How to design a battery-powered energy-saving solution?
When not changing batteries or charging, I often feel that I am constantly restoring all kinds of depleted personal electronic devices to full functionality. Although I always pay attention to the power status from time to time, it is not uncommon for wearable fitness equipment or Bluetooth headsets to shut down during exercise. Not to mention, it is common for smartphones to shut down due to power exhaustion at the worst time.
Just a few personal electronic devices are already overwhelming. From this, it is conceivable that Internet of Things (IoT) applications with thousands of battery-powered devices are likely to collapse because of battery maintenance.
For those large-scale IoT networks and personal devices, the demand for real-time data from "normally open" sensors has caused the impact of power problems to continue to magnify. Fortunately, as silicon manufacturers continue to improve the energy efficiency of microcontrollers and share some processing load with the main processor, this bleak situation of insufficient power supply for electronic devices has only improved.
Advanced technology improves classic power management
According to traditional methods, microcontroller-based system power management is mainly focused on the duty cycle of the main processor, because the main processor usually bears most of the power consumption of small embedded systems. Therefore, designers are generally required to minimize the power-on time of the processor's maximum power consumption, and instead design a system with limited power to keep the processor in the energy-saving sleep mode as much as possible. For applications that require regular data collection from sensors, developers let the processor sleep and use peripheral interrupts, wake up the processor to collect and process data, and then immediately resume the sleep state.
The emergence of complex on-chip peripherals allows developers to extend the processor's sleep time. Generally, microcontrollers will integrate analog-to-digital converters] Maxim Integrated ’s Darwin microcontrollers and other advanced processor series will take this approach to a higher level, specifically adopting a series of mechanisms to reduce power consumption without affecting application functions and performance Requirements (see "Building more effective smart devices: Part 1-Low-power design using MCU and PMIC"). Therefore, developers can more accurately balance power and performance to meet tight power budgets.
Peripheral has independent processor While separating peripheral functions and core processing, more advanced microcontrollers have improved these peripheral subsystems with dedicated processors. For example, Maxim Integrated ’s Darwin series, like many such devices, includes a peripheral management unit (PMU), which not only supports direct memory access (DMA) operations, but also includes polling scheduling and other more advanced features. This practice of extending processing power beyond the processor core has become the basis for some of the most effective ways to reduce power consumption and improve performance today. Hardware encryption accelerators are a typical example of this trend. These accelerators are built into most advanced microcontrollers designed for IoT devices or other connected applications. By speeding up the execution of the algorithm, a dedicated accelerator can quickly restore the device to a low-power state. Another more interesting example of this trend is wireless microcontrollers such as Texas Instruments' SimpleLink series. For example, Texas Instruments ’CC2640R2F Bluetooth Low Energy (BLE) wireless microcontroller combines an Arm® Cortex®-M3 main processor with a dedicated BLE subsystem, which includes an Arm Cortex-M0 dedicated processor and radio frequency (RF) Transceiver (Figure 1).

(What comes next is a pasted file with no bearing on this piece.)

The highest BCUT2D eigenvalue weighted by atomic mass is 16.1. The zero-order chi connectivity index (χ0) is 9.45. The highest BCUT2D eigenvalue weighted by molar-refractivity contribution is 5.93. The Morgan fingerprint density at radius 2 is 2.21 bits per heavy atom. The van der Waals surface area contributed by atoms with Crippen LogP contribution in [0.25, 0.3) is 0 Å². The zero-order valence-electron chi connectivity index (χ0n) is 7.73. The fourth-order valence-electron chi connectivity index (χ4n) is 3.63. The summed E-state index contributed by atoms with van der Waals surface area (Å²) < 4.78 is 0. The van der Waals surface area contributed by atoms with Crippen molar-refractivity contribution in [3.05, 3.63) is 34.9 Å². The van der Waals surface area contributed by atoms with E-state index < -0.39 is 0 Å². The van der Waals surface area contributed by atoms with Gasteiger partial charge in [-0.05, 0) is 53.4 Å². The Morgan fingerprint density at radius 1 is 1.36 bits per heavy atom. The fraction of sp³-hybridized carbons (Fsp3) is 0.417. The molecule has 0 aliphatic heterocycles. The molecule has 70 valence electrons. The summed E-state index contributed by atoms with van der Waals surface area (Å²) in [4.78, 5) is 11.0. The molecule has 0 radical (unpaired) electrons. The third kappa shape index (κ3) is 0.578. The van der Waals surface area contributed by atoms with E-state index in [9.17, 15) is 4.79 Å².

Figure 1: Advanced wireless microcontrollers such as Texas Instruments ’CC2640R2F BLE device, which uses the Arm Cortex-M0 energy-saving processor core to maintain wireless connectivity while keeping the Arm Cortex-M3 main processor in sleep to achieve optimal performance Power consumption. (Image source: Texas Instruments)
When the main processor is running the application, the developer cannot use it] Of course, the demand for normally open functions is not just for connectivity. In more and more detection applications, users expect the device to respond to changes in temperature, motion, air quality, and other characteristics in an instant. If the traditional method is used, this normally-on function will force the microcontroller to run continuously or almost continuously in active mode, while collecting and checking data on important events. Many advanced sensors allow developers to program minimum and maximum thresholds that trigger interrupts, keeping the microcontroller in sleep mode until an event that exceeds the threshold occurs. However, in some applications, the threshold function alone is not enough.
For example, a normally-open motion sensor may need to identify a characteristic change or a specific pattern in the measured acceleration or direction, which means that the device user is walking, running, climbing stairs, turning, or doing other activities. Even with advanced sensors with threshold functions, the host microcontroller needs to remain active to recognize these characteristic changes.
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